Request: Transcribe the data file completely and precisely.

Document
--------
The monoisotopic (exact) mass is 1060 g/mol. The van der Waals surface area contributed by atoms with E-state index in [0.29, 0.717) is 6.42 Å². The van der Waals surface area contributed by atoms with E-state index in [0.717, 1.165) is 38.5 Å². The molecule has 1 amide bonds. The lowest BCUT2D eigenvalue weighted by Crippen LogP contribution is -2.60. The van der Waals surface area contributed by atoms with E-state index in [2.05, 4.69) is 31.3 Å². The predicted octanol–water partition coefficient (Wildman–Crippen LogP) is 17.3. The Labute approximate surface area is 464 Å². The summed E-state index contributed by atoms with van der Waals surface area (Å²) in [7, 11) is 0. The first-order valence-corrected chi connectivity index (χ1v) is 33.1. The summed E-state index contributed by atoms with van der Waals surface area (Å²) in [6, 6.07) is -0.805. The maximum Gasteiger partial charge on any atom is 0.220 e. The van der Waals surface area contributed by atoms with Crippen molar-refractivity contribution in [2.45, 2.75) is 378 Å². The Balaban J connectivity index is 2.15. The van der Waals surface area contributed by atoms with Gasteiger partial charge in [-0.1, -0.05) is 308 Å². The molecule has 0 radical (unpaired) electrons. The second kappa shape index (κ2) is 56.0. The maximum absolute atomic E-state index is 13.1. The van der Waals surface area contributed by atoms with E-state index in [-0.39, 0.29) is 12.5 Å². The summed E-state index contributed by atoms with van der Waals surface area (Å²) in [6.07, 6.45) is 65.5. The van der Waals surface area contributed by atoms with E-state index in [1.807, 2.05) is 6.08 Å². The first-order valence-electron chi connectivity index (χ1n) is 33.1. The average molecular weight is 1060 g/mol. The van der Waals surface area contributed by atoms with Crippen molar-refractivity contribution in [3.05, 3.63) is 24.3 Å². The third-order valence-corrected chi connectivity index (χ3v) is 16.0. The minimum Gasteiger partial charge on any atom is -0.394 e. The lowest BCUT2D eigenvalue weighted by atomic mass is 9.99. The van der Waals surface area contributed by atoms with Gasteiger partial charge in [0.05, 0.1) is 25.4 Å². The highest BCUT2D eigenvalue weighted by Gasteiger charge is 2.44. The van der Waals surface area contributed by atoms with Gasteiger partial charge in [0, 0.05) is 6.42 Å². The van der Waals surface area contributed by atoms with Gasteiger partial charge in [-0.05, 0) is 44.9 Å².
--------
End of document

The monoisotopic (exact) mass is 1060 g/mol. The van der Waals surface area contributed by atoms with E-state index in [0.29, 0.717) is 6.42 Å². The van der Waals surface area contributed by atoms with E-state index in [0.717, 1.165) is 38.5 Å². The molecule has 1 amide bonds. The lowest BCUT2D eigenvalue weighted by Crippen LogP contribution is -2.60. The van der Waals surface area contributed by atoms with E-state index in [2.05, 4.69) is 31.3 Å². The predicted octanol–water partition coefficient (Wildman–Crippen LogP) is 17.3. The Labute approximate surface area is 464 Å². The summed E-state index contributed by atoms with van der Waals surface area (Å²) in [7, 11) is 0. The first-order valence-corrected chi connectivity index (χ1v) is 33.1. The summed E-state index contributed by atoms with van der Waals surface area (Å²) in [6, 6.07) is -0.805. The maximum Gasteiger partial charge on any atom is 0.220 e. The van der Waals surface area contributed by atoms with Crippen molar-refractivity contribution in [2.45, 2.75) is 378 Å². The Balaban J connectivity index is 2.15. The van der Waals surface area contributed by atoms with Gasteiger partial charge in [-0.1, -0.05) is 308 Å². The molecule has 0 radical (unpaired) electrons. The second kappa shape index (κ2) is 56.0. The maximum absolute atomic E-state index is 13.1. The van der Waals surface area contributed by atoms with E-state index in [-0.39, 0.29) is 12.5 Å². The summed E-state index contributed by atoms with van der Waals surface area (Å²) in [6.07, 6.45) is 65.5. The van der Waals surface area contributed by atoms with E-state index in [1.807, 2.05) is 6.08 Å². The first-order valence-electron chi connectivity index (χ1n) is 33.1. The average molecular weight is 1060 g/mol. The van der Waals surface area contributed by atoms with Crippen molar-refractivity contribution in [3.05, 3.63) is 24.3 Å². The third-order valence-corrected chi connectivity index (χ3v) is 16.0. The minimum Gasteiger partial charge on any atom is -0.394 e. The lowest BCUT2D eigenvalue weighted by atomic mass is 9.99. The van der Waals surface area contributed by atoms with Gasteiger partial charge in [0.05, 0.1) is 25.4 Å². The highest BCUT2D eigenvalue weighted by Gasteiger charge is 2.44. The van der Waals surface area contributed by atoms with Gasteiger partial charge in [0, 0.05) is 6.42 Å². The van der Waals surface area contributed by atoms with Gasteiger partial charge in [-0.05, 0) is 44.9 Å².